Botswana aims to increase coal exports as countries scrambles for alternative fuel sources to Russian energy

In response to rising demand for the commodity since the start of Russia’s military incursion against Ukraine earlier this year, Botswana has commissioned a new coal mine at the state-owned Morupule Coal Mine (MCM) to increase its exports, according to reports.

President Mokgweetsi Masisi of Botswana officially opened the new 1.4 million tonnes per year (Mtpa) mine.

Up until 2019, when coal mining and trading company Minergy put a new 1.2Mtpa mine into production, MCM was the only active mine in the nation.

The nation’s coal reserves are projected to be 212 billion tonnes.

In the wake of the global energy crisis, several European and Asian countries are scrambling for alternative fuel sources to Russian energy.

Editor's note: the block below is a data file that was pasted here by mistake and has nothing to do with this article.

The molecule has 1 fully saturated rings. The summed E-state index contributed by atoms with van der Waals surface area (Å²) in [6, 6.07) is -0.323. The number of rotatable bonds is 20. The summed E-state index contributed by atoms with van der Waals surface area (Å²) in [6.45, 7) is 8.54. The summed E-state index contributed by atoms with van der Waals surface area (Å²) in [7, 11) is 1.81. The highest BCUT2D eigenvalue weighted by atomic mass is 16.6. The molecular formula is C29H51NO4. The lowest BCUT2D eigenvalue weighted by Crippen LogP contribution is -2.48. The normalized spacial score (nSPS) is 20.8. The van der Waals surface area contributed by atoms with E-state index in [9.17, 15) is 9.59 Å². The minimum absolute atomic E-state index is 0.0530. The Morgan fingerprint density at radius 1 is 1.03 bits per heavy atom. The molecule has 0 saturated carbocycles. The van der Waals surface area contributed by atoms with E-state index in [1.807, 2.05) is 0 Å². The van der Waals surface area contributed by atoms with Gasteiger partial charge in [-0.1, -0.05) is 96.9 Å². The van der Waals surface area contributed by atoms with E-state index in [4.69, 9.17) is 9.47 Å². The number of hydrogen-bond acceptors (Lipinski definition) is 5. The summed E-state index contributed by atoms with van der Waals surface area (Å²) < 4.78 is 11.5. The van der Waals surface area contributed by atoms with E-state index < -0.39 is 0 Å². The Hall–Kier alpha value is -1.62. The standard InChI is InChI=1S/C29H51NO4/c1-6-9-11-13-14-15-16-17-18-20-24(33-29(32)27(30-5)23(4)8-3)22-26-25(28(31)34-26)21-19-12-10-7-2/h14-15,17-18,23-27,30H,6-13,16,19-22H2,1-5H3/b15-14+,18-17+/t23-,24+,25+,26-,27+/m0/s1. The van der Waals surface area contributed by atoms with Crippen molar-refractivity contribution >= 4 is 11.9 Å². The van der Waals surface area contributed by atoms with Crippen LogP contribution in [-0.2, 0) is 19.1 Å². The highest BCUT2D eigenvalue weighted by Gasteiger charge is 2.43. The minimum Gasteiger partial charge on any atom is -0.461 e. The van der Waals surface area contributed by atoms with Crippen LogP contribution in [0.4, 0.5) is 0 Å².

Botswana is looking to become a key coal producer. The country already increased sea-borne exports this year, through Walvis Bay and Maputo.

MCM currently produces 2.8Mtpa of coal a year from its underground operations. The production is fed to two nearby state-owned power stations and is also exported to South Africa, Namibia and Zimbabwe.

The new open cast mine is expected to raise MCM’s production capacity by 50% to 4.2Mtpa.

MCM aims to increase its coal production capacity to 7.6Mtpa by 2027. This, in turn, is expected to help grow revenue to BWP3bn ($222.6m) from the anticipated BWP1bn in 2023.

Masisi was quoted by the news agency as saying: “Botswana must seize this opportune time which has presented itself to us, to fully exploit this resource to feed the emerging and diverse markets.”

The open cast mine is expected to have an operational life of more than 30 years.

By: Moses Omuteku